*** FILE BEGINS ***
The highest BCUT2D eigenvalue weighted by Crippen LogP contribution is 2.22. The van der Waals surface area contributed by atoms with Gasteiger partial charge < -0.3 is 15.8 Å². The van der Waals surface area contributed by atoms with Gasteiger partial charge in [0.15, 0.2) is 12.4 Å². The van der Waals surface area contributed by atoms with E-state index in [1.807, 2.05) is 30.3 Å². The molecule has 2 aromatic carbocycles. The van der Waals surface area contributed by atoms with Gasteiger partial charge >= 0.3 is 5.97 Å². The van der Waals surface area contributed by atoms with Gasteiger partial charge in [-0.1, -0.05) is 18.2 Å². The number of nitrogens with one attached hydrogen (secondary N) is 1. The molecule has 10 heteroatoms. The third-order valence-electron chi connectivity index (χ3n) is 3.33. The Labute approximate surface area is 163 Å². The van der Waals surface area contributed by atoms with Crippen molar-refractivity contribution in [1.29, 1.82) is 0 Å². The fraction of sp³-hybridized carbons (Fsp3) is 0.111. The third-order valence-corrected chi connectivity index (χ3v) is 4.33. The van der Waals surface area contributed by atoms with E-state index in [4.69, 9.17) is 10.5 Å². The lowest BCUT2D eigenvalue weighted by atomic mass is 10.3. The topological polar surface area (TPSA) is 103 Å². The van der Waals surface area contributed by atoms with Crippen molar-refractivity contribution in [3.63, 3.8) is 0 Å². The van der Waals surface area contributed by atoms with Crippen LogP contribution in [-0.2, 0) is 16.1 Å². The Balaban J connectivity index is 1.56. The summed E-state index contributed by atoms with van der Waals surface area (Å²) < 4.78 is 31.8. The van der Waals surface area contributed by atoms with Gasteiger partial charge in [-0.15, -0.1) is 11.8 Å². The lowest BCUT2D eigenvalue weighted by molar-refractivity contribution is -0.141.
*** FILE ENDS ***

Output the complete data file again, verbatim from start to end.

The highest BCUT2D eigenvalue weighted by Crippen LogP contribution is 2.22. The van der Waals surface area contributed by atoms with Gasteiger partial charge < -0.3 is 15.8 Å². The van der Waals surface area contributed by atoms with Gasteiger partial charge in [0.15, 0.2) is 12.4 Å². The van der Waals surface area contributed by atoms with E-state index in [1.807, 2.05) is 30.3 Å². The molecule has 2 aromatic carbocycles. The van der Waals surface area contributed by atoms with Gasteiger partial charge >= 0.3 is 5.97 Å². The van der Waals surface area contributed by atoms with Gasteiger partial charge in [-0.1, -0.05) is 18.2 Å². The number of nitrogens with one attached hydrogen (secondary N) is 1. The molecule has 10 heteroatoms. The third-order valence-electron chi connectivity index (χ3n) is 3.33. The Labute approximate surface area is 163 Å². The van der Waals surface area contributed by atoms with Crippen molar-refractivity contribution in [1.29, 1.82) is 0 Å². The fraction of sp³-hybridized carbons (Fsp3) is 0.111. The third-order valence-corrected chi connectivity index (χ3v) is 4.33. The van der Waals surface area contributed by atoms with E-state index in [4.69, 9.17) is 10.5 Å². The lowest BCUT2D eigenvalue weighted by atomic mass is 10.3. The topological polar surface area (TPSA) is 103 Å². The van der Waals surface area contributed by atoms with Crippen molar-refractivity contribution in [3.63, 3.8) is 0 Å². The van der Waals surface area contributed by atoms with Crippen LogP contribution in [-0.2, 0) is 16.1 Å². The Balaban J connectivity index is 1.56. The summed E-state index contributed by atoms with van der Waals surface area (Å²) < 4.78 is 31.8. The van der Waals surface area contributed by atoms with Gasteiger partial charge in [-0.15, -0.1) is 11.8 Å². The lowest BCUT2D eigenvalue weighted by molar-refractivity contribution is -0.141.